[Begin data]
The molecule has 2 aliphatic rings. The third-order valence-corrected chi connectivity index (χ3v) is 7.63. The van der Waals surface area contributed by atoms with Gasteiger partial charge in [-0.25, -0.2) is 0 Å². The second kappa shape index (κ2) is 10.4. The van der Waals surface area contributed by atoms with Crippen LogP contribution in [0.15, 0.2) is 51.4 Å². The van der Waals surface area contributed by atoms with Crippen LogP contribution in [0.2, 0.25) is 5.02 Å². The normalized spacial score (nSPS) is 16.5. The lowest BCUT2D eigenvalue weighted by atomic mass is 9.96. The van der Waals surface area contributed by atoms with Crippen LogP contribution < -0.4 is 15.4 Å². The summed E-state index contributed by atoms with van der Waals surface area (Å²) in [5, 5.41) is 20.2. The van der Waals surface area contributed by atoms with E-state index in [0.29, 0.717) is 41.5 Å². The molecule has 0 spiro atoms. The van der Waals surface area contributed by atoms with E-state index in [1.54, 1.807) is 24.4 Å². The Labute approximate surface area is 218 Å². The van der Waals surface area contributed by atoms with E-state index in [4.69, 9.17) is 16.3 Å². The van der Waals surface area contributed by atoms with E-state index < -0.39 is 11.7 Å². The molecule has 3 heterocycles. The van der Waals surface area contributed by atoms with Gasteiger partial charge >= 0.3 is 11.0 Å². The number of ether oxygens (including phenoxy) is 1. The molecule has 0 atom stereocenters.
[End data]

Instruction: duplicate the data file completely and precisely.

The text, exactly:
The molecule has 2 aliphatic rings. The third-order valence-corrected chi connectivity index (χ3v) is 7.63. The van der Waals surface area contributed by atoms with Gasteiger partial charge in [-0.25, -0.2) is 0 Å². The second kappa shape index (κ2) is 10.4. The van der Waals surface area contributed by atoms with Crippen LogP contribution in [0.15, 0.2) is 51.4 Å². The van der Waals surface area contributed by atoms with Crippen LogP contribution in [0.2, 0.25) is 5.02 Å². The normalized spacial score (nSPS) is 16.5. The lowest BCUT2D eigenvalue weighted by atomic mass is 9.96. The van der Waals surface area contributed by atoms with Crippen LogP contribution < -0.4 is 15.4 Å². The summed E-state index contributed by atoms with van der Waals surface area (Å²) in [5, 5.41) is 20.2. The van der Waals surface area contributed by atoms with E-state index in [0.29, 0.717) is 41.5 Å². The molecule has 0 spiro atoms. The van der Waals surface area contributed by atoms with E-state index in [1.54, 1.807) is 24.4 Å². The Labute approximate surface area is 218 Å². The van der Waals surface area contributed by atoms with E-state index in [4.69, 9.17) is 16.3 Å². The van der Waals surface area contributed by atoms with E-state index < -0.39 is 11.7 Å². The molecule has 3 heterocycles. The van der Waals surface area contributed by atoms with Gasteiger partial charge >= 0.3 is 11.0 Å². The number of ether oxygens (including phenoxy) is 1. The molecule has 0 atom stereocenters.